Statistically speaking, Dallas Cowboys punter Chris Jones has had better seasons than the one he is in the middle of right now.
He is 29th in punting average at 43.9 yards. He is 19th in net average.
Statistics don’t tell the full story.
Of Jones’ 20 punts, 12 have been inside the 20. He has just one touchback and that’s because Xavier Woods failed to down a punt inside the Denver Broncos 5 in Week 2.
Jones is making the opponent drive the field with how well he is punting. Unfortunately the Cowboys’ defense is not doing its part. The last three times Jones has pinned opponents at their 12 or worse, the Cowboys have allowed two touchdowns and a field goal with the teams driving 88, 90 and 78 yards.
In the Cowboys’ season-opening win against the New York Giants, he pinned the Giants inside their 10 on four punts.
“Once you kind of get to the midfield area you’re pushing for inside the 20 with no touchbacks,” Jones said. “That’s a perfect world. I think the main thing is just understanding that the 14 is better than kicking a touchback and them being at the 20 or get one at the 20 with a fair catch instead of saying, ‘OK, let’s try to put it at the 1.’”
When Jones came to the Cowboys in 2011 as a rookie free agent, he was able to watch Pro Bowler Mat McBriar. Jones did not become the Cowboys’ full-time punter until 2013, but in watching McBriar over two offseasons and training camps he was able to learn the flip-flop punt. McBriar’s background with Australian Rules Football made it a natural kick. Jones had to learn it from scratch.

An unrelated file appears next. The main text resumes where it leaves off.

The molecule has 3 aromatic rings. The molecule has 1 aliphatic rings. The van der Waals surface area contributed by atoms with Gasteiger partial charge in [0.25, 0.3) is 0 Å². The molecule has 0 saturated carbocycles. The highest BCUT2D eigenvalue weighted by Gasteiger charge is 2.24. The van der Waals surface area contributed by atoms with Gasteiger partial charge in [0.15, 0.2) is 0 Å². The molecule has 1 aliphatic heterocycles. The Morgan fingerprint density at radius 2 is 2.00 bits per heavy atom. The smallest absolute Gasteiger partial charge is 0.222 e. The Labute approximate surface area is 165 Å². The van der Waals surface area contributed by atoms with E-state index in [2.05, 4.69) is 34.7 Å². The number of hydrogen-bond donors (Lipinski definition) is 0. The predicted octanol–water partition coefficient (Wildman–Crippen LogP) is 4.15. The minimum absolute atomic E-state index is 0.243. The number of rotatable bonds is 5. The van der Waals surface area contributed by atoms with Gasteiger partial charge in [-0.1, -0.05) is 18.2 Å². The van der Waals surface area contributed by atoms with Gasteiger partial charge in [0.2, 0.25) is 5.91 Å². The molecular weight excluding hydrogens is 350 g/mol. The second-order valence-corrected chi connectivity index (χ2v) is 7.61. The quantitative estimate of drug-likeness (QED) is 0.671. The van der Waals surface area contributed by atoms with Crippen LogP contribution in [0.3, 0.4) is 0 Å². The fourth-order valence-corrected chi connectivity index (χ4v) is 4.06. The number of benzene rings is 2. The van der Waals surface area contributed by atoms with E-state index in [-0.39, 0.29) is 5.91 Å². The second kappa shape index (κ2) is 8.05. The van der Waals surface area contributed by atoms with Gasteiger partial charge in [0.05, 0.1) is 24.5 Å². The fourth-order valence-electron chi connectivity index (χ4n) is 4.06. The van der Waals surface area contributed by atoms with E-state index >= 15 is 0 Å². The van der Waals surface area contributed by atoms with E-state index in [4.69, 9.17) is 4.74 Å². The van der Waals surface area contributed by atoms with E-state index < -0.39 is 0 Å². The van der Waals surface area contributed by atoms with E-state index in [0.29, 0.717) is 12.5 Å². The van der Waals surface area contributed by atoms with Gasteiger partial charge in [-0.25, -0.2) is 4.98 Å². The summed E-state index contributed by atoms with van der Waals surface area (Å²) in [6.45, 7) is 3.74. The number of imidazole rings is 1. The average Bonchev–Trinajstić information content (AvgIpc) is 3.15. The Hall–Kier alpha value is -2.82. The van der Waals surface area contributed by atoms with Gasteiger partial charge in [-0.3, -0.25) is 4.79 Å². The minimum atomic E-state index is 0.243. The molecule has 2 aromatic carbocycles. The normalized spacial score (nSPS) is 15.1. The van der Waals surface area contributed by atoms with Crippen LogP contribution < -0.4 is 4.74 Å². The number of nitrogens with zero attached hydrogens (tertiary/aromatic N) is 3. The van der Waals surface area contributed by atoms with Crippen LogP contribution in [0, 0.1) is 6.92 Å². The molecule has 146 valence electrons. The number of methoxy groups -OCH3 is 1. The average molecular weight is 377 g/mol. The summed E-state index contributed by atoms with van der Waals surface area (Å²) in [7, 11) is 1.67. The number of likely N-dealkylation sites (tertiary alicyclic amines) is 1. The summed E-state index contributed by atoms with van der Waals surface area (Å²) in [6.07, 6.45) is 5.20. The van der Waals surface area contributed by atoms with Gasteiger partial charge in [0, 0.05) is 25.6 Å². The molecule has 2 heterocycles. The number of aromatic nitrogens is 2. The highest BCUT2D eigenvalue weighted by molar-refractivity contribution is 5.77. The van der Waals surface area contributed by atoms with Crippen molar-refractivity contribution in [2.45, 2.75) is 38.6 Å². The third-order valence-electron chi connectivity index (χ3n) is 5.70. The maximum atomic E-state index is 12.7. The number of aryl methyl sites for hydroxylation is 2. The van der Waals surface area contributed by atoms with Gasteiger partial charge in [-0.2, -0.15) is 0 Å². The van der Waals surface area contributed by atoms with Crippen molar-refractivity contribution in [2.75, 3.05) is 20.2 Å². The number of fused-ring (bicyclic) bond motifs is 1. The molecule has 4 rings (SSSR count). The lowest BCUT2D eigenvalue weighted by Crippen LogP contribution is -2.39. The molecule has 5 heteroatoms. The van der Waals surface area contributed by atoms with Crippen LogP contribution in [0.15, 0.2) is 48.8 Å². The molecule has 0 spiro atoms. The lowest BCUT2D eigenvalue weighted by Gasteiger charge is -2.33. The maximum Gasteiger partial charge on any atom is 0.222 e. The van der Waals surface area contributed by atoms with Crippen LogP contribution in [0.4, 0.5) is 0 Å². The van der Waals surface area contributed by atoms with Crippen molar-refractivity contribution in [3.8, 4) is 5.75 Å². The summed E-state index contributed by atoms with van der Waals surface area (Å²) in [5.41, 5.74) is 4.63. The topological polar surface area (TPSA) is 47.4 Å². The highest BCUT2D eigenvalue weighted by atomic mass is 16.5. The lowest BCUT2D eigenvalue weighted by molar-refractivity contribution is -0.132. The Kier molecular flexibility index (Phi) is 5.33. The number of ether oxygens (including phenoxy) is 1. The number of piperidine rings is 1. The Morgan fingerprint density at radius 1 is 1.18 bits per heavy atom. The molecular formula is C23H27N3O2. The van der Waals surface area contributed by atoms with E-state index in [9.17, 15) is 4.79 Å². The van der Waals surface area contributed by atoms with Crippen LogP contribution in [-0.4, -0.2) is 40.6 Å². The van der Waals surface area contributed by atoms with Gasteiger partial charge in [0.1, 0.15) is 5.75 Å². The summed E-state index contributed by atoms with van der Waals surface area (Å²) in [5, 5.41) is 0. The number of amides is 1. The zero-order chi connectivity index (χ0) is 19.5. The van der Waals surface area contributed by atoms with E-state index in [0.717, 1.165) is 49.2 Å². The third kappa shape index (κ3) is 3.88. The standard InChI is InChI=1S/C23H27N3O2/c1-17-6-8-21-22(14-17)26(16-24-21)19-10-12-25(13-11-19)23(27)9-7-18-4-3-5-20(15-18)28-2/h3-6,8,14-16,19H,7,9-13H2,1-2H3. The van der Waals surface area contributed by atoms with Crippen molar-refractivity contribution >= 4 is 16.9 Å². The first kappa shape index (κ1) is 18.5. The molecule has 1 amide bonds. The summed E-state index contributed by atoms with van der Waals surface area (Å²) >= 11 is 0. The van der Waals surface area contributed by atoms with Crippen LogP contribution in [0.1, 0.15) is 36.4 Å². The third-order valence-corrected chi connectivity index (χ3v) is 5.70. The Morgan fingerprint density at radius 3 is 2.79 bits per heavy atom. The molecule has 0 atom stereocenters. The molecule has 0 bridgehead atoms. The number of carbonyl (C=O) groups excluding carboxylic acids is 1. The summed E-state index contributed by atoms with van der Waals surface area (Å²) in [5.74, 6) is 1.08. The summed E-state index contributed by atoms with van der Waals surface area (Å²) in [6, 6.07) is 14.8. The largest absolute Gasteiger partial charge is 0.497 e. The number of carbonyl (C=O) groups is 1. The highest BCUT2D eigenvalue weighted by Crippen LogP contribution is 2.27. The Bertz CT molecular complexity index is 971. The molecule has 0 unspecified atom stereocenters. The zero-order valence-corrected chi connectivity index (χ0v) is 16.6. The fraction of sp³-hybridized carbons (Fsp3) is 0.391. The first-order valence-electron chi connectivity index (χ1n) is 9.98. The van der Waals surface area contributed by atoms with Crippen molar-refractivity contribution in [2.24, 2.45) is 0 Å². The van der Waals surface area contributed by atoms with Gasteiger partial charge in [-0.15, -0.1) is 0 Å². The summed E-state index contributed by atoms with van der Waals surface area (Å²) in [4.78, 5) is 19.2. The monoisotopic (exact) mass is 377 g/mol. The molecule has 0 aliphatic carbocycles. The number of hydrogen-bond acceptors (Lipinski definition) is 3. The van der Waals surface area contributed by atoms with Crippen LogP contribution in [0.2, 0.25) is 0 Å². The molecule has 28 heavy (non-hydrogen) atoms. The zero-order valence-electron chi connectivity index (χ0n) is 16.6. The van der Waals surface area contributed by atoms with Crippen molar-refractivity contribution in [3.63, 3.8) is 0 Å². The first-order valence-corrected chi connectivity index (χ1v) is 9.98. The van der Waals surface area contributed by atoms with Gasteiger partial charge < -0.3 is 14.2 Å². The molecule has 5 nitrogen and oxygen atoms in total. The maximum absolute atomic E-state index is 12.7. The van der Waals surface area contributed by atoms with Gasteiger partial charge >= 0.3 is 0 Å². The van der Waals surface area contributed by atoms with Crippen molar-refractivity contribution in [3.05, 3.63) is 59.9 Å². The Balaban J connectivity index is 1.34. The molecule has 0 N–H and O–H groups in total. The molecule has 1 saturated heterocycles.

“He was awesome at it,” Jones said. “He would drop it in a bucket, but I didn’t have any background with it ever. In college it was like you’d hit a little nose up, coffin corner type stuff. The more I worked with that (flip flop) I kind of understood that I could only kick it so far and place it well.”
It took Jones a couple of years to feel confident enough to use it in a game. Like a golfer with multiple wedges, he has learned how to hold the ball in a certain way that he can almost dictate the hang time and distance.
“If it’s more straight up and down, the more it’s going to spin but the less distance I’m going to get,” Jones said. “If I hold it a little lower, lay the ball back, it’s going to be more of an outward drive. Yeah, I’ve had to learn that and kind of figure it out.”
Jones came to the Cowboys with a strong left leg, but he learned quickly his job is not about only how far he can hit the ball. His directional work, as well as his flip-flop kicks, has played the biggest part in the Cowboys allowing only 5.6 yards per return.
He admits he has thoughts of the long ball, but they are fleeting.
“In this league it will get you in trouble. It has the potential to anyways,” said Jones, who signed a four-year extension with the Cowboys over the summer. “Just over the years, the scheme that we have, I just feel comfortable in it and (the flip flop) has kind of become my bread and butter now.”